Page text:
Friday, November 30, 2012

Book Review - The Twelve

The Twelve – Justin Cronin          
For me, “the Passage,” Justin Cronin’s first book was a hit. Although I was not a massive fan of the format in which he changed the cast of characters about a third of the way into the story, it seemed to work. I found that Justin could write action pieces well and invoke tension into his prose. I was really looking forward to “The Twelve” then.
The blurb:
At the end of THE PASSAGE, the great viral plague had left a small group of survivors clinging to life amidst a world transformed into a nightmare. In the second volume of this epic trilogy, this same group of survivors, led by the mysterious, charismatic Amy, go on the attack, leading an insurrection against the virals: the first offensives of the Second Viral War. To do this, they must infiltrate a dozen hives, each presided over by one of the original Twelve. Their secret weapon: Alicia, transformed at the end of book one into a half human, half viral - but whose side, in the end, is she really on?
I am going to be upfront and say I was left pretty underwhelmed by this book. Maybe I am in a funk at the moment as the last three books I have tried (“Darth Plagueis” and GGK’s, “The Summer Tree”) I didn’t enjoy as much as I thought I should have or as much as other reviews suggested I should have.
I found the characters in, “the Twelve,” far less engaging than Justin’s first book. Justin adopts a similar format to, “the Passage,” although this time I did not feel a sense of annoyance or loss when the book moved on to introduce a whole new cast. Whether that was a good thing or not, I am not sure.
That does not mean I did not enjoy any characters in this book. Lila in particular is very interesting. Justin does a magnificent job of portraying her madness and the conflict she feels in knowing she is mad.
Sara is also an intriguing character and the only one I felt myself routing for throughout the novel.  I think this is because she is the only character that seems to remain consistent throughout.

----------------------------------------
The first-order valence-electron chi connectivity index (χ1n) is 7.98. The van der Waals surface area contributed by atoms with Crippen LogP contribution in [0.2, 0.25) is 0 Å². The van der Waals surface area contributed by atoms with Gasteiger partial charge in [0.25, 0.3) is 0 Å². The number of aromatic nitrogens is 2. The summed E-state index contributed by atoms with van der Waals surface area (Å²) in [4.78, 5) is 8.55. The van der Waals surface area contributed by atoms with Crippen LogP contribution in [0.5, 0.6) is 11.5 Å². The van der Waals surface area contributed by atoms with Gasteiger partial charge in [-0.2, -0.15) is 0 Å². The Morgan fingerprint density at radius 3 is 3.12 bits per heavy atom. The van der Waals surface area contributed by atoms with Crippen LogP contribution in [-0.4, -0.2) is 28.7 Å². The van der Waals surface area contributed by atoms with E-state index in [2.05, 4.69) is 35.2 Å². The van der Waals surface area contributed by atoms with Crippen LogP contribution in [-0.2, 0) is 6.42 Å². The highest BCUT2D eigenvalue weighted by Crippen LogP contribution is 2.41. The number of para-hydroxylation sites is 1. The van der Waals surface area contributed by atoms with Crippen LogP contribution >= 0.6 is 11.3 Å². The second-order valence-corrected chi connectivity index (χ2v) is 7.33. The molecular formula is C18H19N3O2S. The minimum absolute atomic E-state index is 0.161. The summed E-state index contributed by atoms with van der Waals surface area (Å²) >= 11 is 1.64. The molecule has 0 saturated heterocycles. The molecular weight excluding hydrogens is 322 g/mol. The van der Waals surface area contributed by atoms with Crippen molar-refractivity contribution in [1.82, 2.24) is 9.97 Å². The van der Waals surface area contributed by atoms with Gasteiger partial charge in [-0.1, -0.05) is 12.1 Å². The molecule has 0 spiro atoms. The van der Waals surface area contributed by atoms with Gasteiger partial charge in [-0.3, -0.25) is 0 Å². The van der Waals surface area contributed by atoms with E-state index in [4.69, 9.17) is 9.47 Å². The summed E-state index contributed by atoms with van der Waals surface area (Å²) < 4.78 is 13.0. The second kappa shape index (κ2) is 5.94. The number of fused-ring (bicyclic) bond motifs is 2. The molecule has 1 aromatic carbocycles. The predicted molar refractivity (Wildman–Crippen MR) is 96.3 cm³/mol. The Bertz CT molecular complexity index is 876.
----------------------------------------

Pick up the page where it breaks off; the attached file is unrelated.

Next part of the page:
Quite often Justin Cronin introduces a character, and just as you are getting to identify with them and look forward to uncovering their story, he moves on to another POV. This is a classic technique to leave the reader wanting more. However, I found that when Justin did return to said character, they no longer acted the same way as when we last saw them. There are reasons for this and these are explained but it made the reading process very disjointed.
The “virals” themselves could not possibly live up to the fearsome creatures we met in the first book and that is because they were now too familiar and we know more about them. Justin knows this and to his credit embraces it. Rather than give the reader more of the same, he focuses on the plot around their existence which suddenly becomes more complex and mysterious.
There are also several “cool” scenes throughout the novel. These help elevate the story from being almost bland in places to enjoyable with interludes of information. The chapter in the fields is excellent for example, as is a scene towards the end.
These rare scenes are so good, that you wish the whole novel was more like them. It is no coincidence that both scenes feature characters that have been developed and are consistent either.
For the most part though, the constantly shifting time periods and the large cast of mostly generic characters left me frustrated as I tried to work out who was who. Maybe, this is where the Kindle fails, as I was not aware of the appendix at the back which helps with the characters until I had almost finished the book. Would this have helped? Probably, but a book shouldn’t have to rely on such things.
Cronin’s writing is still very good however. The way he writes scenes is effortless, describing settings briefly without impeding on the story. The dialogue is good, although there are a few borrowed phrases when he goes for humour here and there.
I’ve read some reviews that complain about the Hollywood style ending engineered towards the forthcoming films. I have to say I don’t agree with these, but then again, I didn’t find the final climax to be anything to spectacular. If anything it was disorganised and rushed.
“The Twelve” then was a bit of a disappointment. It had many good things about it, but overall, I found the story dull and I struggled to care what was going on, especially around the second third. This left me annoyed as I really wanted to enjoy the novel as others have.
My rating: 7.0

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